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California using 9% less electricity, March and April down from last year

Lynda Gledhill, Chronicle Sacramento Bureau

Thursday, May 3, 2001, 2001 San Francisco Chronicle


Sacramento -- Californians are doing their part to help ease the energy crisis, using 9 percent less electricity in the past two months than during the same period last year, state figures show.

In April, residents and businesses reduced their electricity demand by 2, 866 megawatts compared with last year, according to the California Energy Commission.

The numbers are good news for Gov. Gray Davis, who is counting on conservation to help California get through the summer without blackouts.

"These figures indicate that Californians can not only meet our goal of reducing power consumption by 10 percent, we can probably do even better this summer," Davis said in a statement. "While we are already among the most electricity efficient states in the nation, we need to conserve every megawatt for the tough summer months ahead."

Davis has asked that every Californian conserve 10 percent this summer. Financial data being used by his administration to show how much power the state will have to purchase puts the estimate at 7 percent.

Energy consumption was down 9.2 percent, or 2,967 megawatts in March compared with the same time last year. In February, the number was 8 percent, or 2,578 megawatts, and in January it was 6.2 percent or 2,091 megawatts.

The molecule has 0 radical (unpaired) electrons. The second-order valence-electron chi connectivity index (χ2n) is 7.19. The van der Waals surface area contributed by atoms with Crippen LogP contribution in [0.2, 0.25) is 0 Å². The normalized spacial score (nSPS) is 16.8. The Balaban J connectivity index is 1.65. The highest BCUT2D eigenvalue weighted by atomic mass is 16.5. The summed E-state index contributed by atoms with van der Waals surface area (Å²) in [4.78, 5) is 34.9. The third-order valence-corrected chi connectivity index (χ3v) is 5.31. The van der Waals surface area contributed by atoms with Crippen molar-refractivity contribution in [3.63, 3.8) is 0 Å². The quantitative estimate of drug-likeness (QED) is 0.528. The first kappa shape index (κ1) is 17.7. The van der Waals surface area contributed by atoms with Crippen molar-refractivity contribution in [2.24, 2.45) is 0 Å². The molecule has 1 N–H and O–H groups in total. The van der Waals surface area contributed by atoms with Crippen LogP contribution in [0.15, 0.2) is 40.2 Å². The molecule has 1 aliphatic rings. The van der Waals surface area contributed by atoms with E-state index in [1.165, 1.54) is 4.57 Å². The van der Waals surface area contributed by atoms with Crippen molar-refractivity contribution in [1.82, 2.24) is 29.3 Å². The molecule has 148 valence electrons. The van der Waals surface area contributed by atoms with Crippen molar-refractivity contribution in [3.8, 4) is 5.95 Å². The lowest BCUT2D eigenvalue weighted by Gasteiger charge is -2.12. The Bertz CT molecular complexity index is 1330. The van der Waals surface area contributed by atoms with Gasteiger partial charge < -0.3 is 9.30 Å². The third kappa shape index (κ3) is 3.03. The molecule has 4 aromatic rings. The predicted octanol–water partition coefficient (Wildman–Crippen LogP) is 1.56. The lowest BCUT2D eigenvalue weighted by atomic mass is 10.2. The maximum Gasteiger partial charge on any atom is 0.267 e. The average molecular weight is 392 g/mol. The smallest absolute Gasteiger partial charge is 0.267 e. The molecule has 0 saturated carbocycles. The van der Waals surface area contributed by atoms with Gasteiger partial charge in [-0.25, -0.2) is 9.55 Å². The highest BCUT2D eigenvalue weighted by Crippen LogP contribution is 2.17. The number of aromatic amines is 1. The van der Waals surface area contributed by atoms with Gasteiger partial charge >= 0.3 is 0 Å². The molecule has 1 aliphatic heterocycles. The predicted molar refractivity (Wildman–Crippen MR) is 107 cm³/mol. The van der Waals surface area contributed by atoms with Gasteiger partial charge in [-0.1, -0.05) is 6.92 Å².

The numbers are adjusted for weather and growth. One megawatt is enough energy to power 1,000 homes. "People are aware of energy in California like never before," said Rob Schlichting, a spokesman for the energy commission. "I think the increase in natural gas bills this winter got people's attention. While the increases haven't been seen as much in the electricity area, people are aware one is coming and that they need to conserve."

In addition, partnerships with businesses and conservation by the state has had a significant impact, he said.

The numbers are even more encouraging since an $800 million conservation program signed into law by Davis has yet to fully kick in.

Schlichting said that within the next few weeks there will be many more opportunities for consumers to save energy. An online data base will allow residents and businesses to search for all the various conservation programs they can partake in, he said.

Earlier this week, Vice President Dick Cheney said it is unrealistic to expect the United States to conserve its way out of the energy crisis. "With respect to the vice president, it is obvious where his bias is," said Roger Salazar, a spokesman for Davis. "We still feel very strongly that we need every megawatt of savings to get through summer. While we agree that we need more generation, we will not able to get through the summer without conservation."

E-mail Lynda Gledhill at

2001 San Francisco Chronicle Page A - 4

-- Swissrose (, May 04, 2001

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